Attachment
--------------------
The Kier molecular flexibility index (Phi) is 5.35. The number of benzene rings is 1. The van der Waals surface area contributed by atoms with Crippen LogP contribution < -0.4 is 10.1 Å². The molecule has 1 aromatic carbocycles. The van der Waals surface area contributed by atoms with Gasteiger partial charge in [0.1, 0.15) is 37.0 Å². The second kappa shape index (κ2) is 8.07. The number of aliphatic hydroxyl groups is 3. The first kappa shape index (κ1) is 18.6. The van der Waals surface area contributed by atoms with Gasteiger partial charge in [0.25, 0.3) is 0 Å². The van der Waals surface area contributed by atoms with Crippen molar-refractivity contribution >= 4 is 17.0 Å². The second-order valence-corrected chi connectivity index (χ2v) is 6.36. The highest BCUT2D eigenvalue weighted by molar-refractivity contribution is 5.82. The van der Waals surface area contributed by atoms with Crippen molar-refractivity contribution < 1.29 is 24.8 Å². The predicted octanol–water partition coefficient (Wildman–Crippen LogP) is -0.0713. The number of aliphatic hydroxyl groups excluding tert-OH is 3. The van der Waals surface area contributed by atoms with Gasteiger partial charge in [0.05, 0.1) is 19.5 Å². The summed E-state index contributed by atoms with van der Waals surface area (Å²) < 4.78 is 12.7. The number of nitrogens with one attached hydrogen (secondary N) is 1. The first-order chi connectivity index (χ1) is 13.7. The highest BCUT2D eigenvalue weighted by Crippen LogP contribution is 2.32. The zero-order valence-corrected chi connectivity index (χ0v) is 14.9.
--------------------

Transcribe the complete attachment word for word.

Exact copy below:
The Kier molecular flexibility index (Phi) is 5.35. The number of benzene rings is 1. The van der Waals surface area contributed by atoms with Crippen LogP contribution < -0.4 is 10.1 Å². The molecule has 1 aromatic carbocycles. The van der Waals surface area contributed by atoms with Gasteiger partial charge in [0.1, 0.15) is 37.0 Å². The second kappa shape index (κ2) is 8.07. The number of aliphatic hydroxyl groups is 3. The first kappa shape index (κ1) is 18.6. The van der Waals surface area contributed by atoms with Gasteiger partial charge in [0.25, 0.3) is 0 Å². The van der Waals surface area contributed by atoms with Crippen molar-refractivity contribution >= 4 is 17.0 Å². The second-order valence-corrected chi connectivity index (χ2v) is 6.36. The highest BCUT2D eigenvalue weighted by molar-refractivity contribution is 5.82. The van der Waals surface area contributed by atoms with Crippen molar-refractivity contribution < 1.29 is 24.8 Å². The predicted octanol–water partition coefficient (Wildman–Crippen LogP) is -0.0713. The number of aliphatic hydroxyl groups excluding tert-OH is 3. The van der Waals surface area contributed by atoms with Gasteiger partial charge in [0.05, 0.1) is 19.5 Å². The summed E-state index contributed by atoms with van der Waals surface area (Å²) < 4.78 is 12.7. The number of nitrogens with one attached hydrogen (secondary N) is 1. The first-order chi connectivity index (χ1) is 13.7. The highest BCUT2D eigenvalue weighted by Crippen LogP contribution is 2.32. The zero-order valence-corrected chi connectivity index (χ0v) is 14.9.